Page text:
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In 1995 the UK emitted about 160,000 tonnes of fine particulate pollution (PM2.5), with manufacturing and construction making up about 20% of those emissions.  Fast forward 20 years to 2015 to see just how much these sectors have achieved, with UK total emissions of PM2.5 down to 100,000t and manufacturing and construction contributing less than 15% of that.  That means that manufacturing and construction PM2.5 emissions have more than halved in 20 years.

In contrast, residential combustion, that’s the smoke from wood and coal burning stoves, increased from about 20% of the UK’s total emissions of 160,000t in 1995 to over 30% of the 100,000t total in 2015.  

The Department for Environment, Food and Rural Affairs (Defra) is well aware that residential consumption is the major source of PM2.5 and that it has increased over the last 20 years.  Defra recently put out a Call for Evidence on domestic consumption [] and later this year more is to come with consultation on a Clean Air Strategy that will include all sources of PM2.5 and also other pollutants.

The Mayor of London has also highlighted wood and coal burning stoves as a major concern. In January 2017, pollution from wood burning was a major contributor to the highest levels of pollution recorded in London since 2011, resulting in a winter smog lasting nine days.  In the recent cold weather experienced in London, the Mayor said ‘during this cold weather, we want to ensure that air pollution caused by wood burning across the capital is kept to a minimum’.  In my opinion that’s a great intention but tighter controls is what’s required to effectively reduce these emissions, just like they have in manufacturing.  

The manufacturing sector’s reductions in PM2.5 and other pollutants have been achieved through strict controls.  Since 2010, the key driver has been the Industrial Emissions Directive which is an EU directive that commits member states to control and reduce the impacts of industrial emissions on the environment.  The directive aims to reduce emissions from industrial production using a polluter pays approach, with targets based on best available technologies. Meeting these goals can be expensive, but companies know competitors in Europe should be facing the same expenditure.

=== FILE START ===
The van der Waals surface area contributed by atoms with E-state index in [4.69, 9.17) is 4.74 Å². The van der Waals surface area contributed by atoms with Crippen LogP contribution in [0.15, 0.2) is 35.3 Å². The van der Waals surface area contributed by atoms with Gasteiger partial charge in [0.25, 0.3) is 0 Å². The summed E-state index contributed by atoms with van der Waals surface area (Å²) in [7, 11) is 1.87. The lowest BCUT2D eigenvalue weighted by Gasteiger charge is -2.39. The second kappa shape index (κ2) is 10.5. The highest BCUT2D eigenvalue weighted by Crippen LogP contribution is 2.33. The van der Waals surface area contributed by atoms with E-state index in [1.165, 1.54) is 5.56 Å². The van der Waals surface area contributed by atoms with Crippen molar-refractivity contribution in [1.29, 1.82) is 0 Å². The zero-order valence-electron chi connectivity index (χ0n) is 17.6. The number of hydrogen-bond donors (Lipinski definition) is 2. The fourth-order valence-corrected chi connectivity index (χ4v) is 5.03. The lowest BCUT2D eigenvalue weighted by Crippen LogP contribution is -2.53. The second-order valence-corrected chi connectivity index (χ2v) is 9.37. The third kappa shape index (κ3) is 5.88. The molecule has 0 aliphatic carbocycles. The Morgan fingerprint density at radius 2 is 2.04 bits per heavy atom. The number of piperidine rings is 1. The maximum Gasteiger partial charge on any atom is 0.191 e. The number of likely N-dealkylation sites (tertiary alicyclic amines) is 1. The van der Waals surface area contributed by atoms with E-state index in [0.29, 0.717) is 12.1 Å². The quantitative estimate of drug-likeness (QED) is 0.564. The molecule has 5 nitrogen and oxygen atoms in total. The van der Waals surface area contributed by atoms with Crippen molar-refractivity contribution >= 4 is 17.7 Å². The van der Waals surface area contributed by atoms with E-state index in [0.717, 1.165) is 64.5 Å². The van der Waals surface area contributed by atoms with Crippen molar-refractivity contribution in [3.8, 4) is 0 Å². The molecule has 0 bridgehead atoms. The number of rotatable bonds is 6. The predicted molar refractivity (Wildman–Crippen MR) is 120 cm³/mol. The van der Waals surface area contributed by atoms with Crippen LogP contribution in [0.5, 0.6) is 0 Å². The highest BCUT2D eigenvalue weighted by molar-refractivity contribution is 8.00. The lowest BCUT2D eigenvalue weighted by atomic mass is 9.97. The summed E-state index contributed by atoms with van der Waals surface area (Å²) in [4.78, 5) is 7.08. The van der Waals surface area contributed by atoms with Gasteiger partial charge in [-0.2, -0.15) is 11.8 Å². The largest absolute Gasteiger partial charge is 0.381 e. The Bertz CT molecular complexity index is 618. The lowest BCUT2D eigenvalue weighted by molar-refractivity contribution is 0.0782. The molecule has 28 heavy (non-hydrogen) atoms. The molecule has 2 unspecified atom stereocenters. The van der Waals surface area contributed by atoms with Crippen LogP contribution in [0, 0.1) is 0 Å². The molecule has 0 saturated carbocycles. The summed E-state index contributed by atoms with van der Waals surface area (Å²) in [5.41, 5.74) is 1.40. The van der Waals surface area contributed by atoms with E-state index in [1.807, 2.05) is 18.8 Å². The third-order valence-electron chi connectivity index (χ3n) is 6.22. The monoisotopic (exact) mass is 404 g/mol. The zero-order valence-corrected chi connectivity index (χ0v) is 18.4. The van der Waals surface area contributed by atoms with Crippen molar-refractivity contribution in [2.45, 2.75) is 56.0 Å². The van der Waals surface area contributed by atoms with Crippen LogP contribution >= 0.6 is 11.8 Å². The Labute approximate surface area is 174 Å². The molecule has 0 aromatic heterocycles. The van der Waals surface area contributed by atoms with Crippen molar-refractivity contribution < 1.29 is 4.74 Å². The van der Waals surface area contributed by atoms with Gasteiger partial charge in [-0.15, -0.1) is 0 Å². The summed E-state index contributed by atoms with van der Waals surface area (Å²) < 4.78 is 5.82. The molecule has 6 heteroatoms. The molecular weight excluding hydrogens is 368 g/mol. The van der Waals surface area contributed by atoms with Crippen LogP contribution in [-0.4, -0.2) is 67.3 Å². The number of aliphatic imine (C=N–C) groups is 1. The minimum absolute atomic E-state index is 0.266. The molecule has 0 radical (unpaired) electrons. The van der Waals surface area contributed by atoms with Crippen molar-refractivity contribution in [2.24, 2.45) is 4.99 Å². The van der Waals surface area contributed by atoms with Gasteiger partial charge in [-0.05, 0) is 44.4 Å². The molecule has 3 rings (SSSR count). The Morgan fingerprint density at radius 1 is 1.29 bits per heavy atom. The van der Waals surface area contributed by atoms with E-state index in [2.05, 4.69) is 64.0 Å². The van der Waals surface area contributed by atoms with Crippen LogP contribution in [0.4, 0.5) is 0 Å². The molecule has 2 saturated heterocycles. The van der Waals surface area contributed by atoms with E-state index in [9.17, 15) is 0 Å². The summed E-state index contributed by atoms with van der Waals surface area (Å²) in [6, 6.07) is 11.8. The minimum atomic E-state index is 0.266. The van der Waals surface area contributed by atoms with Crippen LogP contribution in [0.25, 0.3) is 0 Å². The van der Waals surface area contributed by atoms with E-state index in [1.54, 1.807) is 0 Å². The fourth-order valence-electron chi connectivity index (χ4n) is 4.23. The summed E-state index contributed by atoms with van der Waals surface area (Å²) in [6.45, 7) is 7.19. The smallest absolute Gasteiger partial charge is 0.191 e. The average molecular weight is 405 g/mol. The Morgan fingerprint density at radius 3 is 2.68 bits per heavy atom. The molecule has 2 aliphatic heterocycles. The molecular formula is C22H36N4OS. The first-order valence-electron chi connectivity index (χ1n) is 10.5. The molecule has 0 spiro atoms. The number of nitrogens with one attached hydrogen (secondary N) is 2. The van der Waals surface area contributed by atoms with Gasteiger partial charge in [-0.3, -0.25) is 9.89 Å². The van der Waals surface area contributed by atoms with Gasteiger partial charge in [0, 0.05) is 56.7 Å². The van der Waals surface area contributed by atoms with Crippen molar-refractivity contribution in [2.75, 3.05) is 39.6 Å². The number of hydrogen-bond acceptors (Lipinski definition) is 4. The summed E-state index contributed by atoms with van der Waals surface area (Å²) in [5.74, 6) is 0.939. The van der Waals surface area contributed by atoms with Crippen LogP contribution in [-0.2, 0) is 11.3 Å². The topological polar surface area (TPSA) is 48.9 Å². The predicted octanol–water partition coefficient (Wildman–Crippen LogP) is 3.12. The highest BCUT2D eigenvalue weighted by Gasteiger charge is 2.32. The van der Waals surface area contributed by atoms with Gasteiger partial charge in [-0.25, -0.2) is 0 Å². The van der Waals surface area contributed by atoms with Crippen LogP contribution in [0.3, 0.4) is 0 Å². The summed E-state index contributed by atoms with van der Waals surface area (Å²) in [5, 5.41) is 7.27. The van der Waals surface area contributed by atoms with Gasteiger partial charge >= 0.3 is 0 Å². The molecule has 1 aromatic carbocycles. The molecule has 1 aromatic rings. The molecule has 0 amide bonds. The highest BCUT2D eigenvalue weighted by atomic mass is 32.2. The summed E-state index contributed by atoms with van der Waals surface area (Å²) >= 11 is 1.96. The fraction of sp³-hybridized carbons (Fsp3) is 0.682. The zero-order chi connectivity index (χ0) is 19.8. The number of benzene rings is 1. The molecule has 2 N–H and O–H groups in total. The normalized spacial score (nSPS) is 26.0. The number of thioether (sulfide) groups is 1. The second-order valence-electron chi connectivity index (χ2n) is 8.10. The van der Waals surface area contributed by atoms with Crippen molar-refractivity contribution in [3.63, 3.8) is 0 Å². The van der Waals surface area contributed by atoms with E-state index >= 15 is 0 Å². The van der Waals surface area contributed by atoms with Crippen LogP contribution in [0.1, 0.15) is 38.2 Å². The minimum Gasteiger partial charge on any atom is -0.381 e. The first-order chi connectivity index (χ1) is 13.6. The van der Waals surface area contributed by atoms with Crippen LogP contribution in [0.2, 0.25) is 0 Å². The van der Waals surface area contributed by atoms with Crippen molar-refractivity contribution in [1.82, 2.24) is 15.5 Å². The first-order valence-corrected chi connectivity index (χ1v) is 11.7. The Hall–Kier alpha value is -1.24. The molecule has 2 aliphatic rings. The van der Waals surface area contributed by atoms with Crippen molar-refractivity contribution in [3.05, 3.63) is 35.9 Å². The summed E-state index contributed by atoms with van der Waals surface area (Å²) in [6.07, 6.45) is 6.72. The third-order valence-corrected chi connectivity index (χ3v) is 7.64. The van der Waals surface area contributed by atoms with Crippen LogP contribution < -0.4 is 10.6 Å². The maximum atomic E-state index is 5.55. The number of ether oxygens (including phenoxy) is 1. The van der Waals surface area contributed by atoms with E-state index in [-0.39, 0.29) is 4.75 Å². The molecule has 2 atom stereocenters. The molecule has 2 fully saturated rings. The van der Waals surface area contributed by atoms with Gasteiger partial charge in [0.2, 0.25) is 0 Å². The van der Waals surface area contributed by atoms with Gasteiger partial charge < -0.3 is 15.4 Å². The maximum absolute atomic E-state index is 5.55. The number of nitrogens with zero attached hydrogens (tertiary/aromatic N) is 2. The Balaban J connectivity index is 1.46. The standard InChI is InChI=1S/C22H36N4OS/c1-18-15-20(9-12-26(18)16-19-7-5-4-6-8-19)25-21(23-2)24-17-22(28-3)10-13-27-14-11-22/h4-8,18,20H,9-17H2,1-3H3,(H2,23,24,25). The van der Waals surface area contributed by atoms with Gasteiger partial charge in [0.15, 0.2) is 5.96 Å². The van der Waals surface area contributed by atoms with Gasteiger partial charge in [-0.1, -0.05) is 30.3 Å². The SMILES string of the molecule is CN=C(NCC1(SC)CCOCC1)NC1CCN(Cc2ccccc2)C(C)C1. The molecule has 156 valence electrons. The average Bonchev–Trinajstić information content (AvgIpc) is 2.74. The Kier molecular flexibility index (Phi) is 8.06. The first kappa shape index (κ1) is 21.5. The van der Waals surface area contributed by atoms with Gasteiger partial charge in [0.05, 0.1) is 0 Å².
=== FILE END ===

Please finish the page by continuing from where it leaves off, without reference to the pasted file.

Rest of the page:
Maybe a polluter pays approach accompanied with identifying best available technologies could help reduce PM2.5 emissions from wood burners as well? It is a difficult area especially given how attached we are to wood burners, but for the sake of cleaner air, action is urgently required. PM2.5 is particulate matter below 2.5µm in size, the size at which particulates can be inhaled into your lungs. Exposure to them can be linked to a range of heart and lung problems.  Children, the elderly and those with existing heart and lung issues are known to be more susceptible to the health impacts from PM2.5. 

PM2.5 is just one of five pollutants Defra will be addressing this year in the Air Quality Strategy, the others are Nitrogen Oxides, Sulphur Dioxide, Volatile Organic Compounds and Ammonia.  The Strategy will address all emission sources, including domestic, transport, agriculture as well as industry, with the intention of meeting EU emissions ceilings for 2020 and 2030.   

There will be some tough choice to make and we are encouraged that Defra is looking at all emission sources and isn’t scared to tackle wood burners, despite how close they are to people’s hearts. For the manufacturing sector we are also pleased that Defra recognises the achievements made to date and that the process for reducing emissions is driven from an existing well established process that is achieving real results. 

This blog was first published on Business Green